In 2017, the San Francisco Giants (64-98) finished in fifth place in the NL West, 40 games behind the first-place Los Angeles Dodgers. It was not that long ago, from 2010 to 2014 when San Francisco won three World Series, that this team was a National League powerhouse. In 2015, they won 84 games and did not make the playoffs, but in 2016, the club won 87 games and were playoff bound as a wild card. Then last season, the Giants lost 23 more games than they did in the previous season. Can they recover this year? Our San Francisco Giants 2018 preview envisions this team struggling in a division that includes three very competitive teams.
Although the team’s ERA was not bad, 4.50 (16th), their opponent on-base percentage was .268, ranking them 27th. They were tied for 29th in wins with 64 and tied for 27th in saves with 32. This is a thin rotation and bullpen.
Lefty Madison Bumgarner (4-9 W/L, 3.32 ERA, 8.2 K/9) tops the rotation. In 2017, he did not get his first win until July 25. Often a Cy Young contender, Bumgarner uses an effective fastball/cutter combo and then intersperses his pitch selection with changeups and curves. Righty Johnny Cueto (8-8 W/L, 4.52 ERA, 8.3 K/9) struggled last season. He does have a solid collection of pitches. Third in the rotation is workhorse Jeff Samardzja (9-15 W/L, 4.42 ERA, 8.9 K/9). He features an effective curveball and sound cutter. Lefty Ty Blach (8-12 W/L, 4.78 ERA, 4.0 K/9) will attempt to get back on track, while fifth-starter, righty Chris Stratton (4-4 W/L, 3.68 ERA, 7.8 K/9), who became less and less effective as the 2017 season went on, needs to upgrade his stamina.
Mark Melancon (.4.50 ERA, 11 SVs, 8.7 K/9) started his four-year, $62-million contract with the Giants on shaky ground. He battled injuries and pitched only 30 innings. He must be healthy and effective this year. Sam Dyson (.6.09 ERA, 14 SVs, 5.6 K/9) also served in the closer spot, and struggled despite leading the team in saves. Hunter Strickland’s (4-3 W/L, 2.64 ERA, 8.5 K/9) 21 holds was tops for the Giants, as right-handed batters hit just .203 against him.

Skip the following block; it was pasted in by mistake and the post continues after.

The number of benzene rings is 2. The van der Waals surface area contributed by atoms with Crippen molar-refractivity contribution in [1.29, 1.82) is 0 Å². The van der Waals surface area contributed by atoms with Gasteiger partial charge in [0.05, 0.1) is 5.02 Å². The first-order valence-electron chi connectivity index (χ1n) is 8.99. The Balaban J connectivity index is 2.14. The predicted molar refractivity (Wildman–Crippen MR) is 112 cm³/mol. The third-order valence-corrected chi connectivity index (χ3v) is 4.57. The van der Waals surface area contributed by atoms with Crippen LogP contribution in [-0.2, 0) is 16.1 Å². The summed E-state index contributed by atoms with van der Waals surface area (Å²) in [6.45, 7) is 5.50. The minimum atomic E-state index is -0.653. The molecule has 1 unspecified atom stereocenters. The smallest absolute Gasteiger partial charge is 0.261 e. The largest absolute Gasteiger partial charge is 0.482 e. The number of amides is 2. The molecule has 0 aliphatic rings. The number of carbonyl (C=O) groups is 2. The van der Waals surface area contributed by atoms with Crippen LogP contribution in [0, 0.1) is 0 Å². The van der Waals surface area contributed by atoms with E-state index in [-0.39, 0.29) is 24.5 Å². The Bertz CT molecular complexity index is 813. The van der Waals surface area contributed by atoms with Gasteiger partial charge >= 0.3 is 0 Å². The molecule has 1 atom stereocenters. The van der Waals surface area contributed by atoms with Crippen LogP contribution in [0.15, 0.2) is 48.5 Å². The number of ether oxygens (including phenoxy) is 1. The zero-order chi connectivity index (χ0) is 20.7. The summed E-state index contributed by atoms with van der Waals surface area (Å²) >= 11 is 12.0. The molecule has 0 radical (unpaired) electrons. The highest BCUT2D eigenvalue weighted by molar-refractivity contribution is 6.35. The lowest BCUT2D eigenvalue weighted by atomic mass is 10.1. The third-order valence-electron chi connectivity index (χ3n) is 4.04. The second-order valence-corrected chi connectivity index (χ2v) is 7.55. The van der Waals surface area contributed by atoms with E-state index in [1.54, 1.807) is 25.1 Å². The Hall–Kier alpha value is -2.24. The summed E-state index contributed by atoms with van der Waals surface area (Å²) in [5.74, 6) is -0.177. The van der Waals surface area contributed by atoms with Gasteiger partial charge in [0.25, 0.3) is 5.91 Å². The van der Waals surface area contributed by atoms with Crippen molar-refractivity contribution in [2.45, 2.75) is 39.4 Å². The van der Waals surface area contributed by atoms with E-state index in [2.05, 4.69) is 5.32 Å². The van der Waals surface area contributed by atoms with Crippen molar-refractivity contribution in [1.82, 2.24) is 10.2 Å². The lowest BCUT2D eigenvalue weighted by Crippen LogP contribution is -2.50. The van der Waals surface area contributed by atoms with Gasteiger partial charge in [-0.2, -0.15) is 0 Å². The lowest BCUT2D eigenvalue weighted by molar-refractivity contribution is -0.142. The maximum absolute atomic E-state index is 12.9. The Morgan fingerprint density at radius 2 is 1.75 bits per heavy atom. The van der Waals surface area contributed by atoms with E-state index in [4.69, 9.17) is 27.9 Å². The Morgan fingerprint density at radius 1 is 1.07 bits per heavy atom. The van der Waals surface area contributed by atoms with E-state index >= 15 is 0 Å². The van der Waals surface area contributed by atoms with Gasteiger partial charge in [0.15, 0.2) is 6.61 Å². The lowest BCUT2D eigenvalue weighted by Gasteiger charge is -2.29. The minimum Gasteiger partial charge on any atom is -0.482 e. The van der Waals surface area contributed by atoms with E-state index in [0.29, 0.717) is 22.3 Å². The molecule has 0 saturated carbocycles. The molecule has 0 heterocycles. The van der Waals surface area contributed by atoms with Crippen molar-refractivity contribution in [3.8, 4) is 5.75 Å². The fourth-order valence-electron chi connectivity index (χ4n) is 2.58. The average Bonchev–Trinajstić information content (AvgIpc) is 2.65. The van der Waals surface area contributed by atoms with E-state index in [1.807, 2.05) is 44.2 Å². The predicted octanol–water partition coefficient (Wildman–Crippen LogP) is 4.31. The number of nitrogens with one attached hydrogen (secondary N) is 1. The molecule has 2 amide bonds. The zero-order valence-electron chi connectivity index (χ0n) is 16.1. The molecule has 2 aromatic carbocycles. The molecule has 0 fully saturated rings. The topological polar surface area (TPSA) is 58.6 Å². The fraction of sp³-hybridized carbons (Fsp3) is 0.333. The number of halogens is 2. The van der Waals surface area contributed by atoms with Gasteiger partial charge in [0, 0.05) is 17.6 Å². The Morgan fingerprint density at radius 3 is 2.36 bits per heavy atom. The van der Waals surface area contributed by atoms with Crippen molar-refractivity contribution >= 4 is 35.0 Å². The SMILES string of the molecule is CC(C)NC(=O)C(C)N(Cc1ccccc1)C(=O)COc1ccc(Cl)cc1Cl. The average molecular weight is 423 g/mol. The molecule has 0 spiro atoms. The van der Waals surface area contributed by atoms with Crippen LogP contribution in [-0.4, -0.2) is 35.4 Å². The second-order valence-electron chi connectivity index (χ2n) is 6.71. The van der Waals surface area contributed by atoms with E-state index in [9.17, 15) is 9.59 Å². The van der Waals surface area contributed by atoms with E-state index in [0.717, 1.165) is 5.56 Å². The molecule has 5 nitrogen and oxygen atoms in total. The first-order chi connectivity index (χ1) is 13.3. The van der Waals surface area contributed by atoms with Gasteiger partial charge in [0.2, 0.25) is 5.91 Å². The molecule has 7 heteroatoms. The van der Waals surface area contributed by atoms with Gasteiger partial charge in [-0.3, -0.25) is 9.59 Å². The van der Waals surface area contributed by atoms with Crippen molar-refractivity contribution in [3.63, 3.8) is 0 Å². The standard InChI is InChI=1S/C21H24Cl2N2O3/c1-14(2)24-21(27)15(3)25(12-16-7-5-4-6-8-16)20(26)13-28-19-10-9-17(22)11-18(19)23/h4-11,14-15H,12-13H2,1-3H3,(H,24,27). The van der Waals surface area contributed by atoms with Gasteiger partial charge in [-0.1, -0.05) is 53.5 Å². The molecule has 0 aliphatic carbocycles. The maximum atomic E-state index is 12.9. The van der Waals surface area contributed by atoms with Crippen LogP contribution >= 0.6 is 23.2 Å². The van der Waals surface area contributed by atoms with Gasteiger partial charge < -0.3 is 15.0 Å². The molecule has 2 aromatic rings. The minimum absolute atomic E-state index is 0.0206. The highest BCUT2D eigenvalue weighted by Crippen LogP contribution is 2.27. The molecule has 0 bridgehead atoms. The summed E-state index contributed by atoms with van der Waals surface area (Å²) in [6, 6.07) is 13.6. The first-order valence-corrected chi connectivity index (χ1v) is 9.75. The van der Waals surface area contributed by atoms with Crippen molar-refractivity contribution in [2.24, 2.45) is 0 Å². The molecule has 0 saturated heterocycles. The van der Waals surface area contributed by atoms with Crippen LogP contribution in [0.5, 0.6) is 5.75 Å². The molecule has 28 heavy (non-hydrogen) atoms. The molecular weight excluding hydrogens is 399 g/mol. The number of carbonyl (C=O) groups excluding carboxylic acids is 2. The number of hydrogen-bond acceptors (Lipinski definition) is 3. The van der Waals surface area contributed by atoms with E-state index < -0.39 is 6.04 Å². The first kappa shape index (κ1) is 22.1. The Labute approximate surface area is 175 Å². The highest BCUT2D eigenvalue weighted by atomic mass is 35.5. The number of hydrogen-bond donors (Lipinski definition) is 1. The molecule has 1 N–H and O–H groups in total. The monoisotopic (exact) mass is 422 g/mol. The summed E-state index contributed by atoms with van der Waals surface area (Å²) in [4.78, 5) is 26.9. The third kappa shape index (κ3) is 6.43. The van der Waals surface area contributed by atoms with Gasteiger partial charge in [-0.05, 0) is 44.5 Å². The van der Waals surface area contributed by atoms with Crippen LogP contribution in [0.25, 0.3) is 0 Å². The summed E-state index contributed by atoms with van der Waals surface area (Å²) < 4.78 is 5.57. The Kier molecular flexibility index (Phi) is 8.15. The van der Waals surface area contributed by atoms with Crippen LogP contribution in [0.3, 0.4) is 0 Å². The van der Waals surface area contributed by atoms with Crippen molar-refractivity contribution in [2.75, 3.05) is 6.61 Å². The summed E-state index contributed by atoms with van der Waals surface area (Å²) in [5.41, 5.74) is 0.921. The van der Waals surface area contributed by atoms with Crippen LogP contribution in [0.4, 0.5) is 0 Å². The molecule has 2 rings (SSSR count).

The club is certainly below average when it comes to hitting. Last season, the Giants were ranked 23rd in batting average at .249, 30th in homeruns with 128, and 29th in RBI with 612. In just about every offensive category, they were either 29th or 30th. San Francisco, which was tied for 27th in DPs, was ninth in fielding with a .985 mark.
Centerfielder Gorkys Hernandez (.327 BA, 22 RBI, 0 HRs) struggled at the plate last season. He’ll assume the leadoff position for the start of the season. Second is Joe Panik (.288 BA, 53 RBI, 10 HRs), the second baseman, who batted .375 from September 1 forward. Third at the plate is third baseman Evan Longoria (.261 BA, 86 RBI, 20 HRs). In his first decade in the majors, he’s hit at least 20 homers a season except during an injury-shortened 2012 season. Catcher Buster Posey (.320 BA, 67 RBI, 12 HRs), who’s fourth, is a hit machine, while Brandon Belt (.241 BA, 51 RBI, 18 HRs), fifth in the batting order, is an able extra-base hitter.
Right fielder Hunter Pence (.260 BA, 67 RBI, 13 HRs), in the sixth spot, needs to upgrade his batting average, while shortstop Brandon Crawford (.253 BA, 77 RBI, 14 HRs) returns after leading the Giants in doubles (34) and RBI (77). Left fielder Jarrett Parker (.247 BA, 23 RBI, 4 HRs) loved home cooking, as he batted .306 in San Francisco, but on the road hit just .162.
In center, Hernandez is noted for being effective and dependable, while in right, Pence has slowed down considerably. Parker is questionable in left and may be a placeholder for some promising prospects. Catcher Posey, now in his 30s, is still a premium player. He rates above average in all areas, including handling of the pitching staff, framing, blocking, and throwing. Longoria comes over in a trade with the Rays. He’s extremely solid in the field and a great clubhouse presence. Belt plays a good first, while Panik is sound at second, sporting a fine glove. At short, Crawford offers excellent range, top glove skills, and a strong and accurate arm. He’s a quality defender.
Management and Front Office
Manager Bruce Bochy is a top veteran and future Hall of Famer. He’s proficient in just about every aspect of the job, but his health issues, which include three heart operations in three years, could mean an early end to his contract, which goes to 2019. Plus, Bochy is under pressure and scrutiny to turn things around. GM Bobby Evans and executive vice-president Brian Sabean will need to work some deals to improve this team to the point where they’ll be competitive.
San Francisco Giants 2018 Preview: Final Word
This is a team that really needs to find stability in terms of its pitching staff. At the same thme, the Giants need to put some life into their bats. They should win a few more games than they did last season, but we do not expect them to finish in the money. Our San Francisco Giants 2018 preview anticipates this team finishing fourth in the NL West.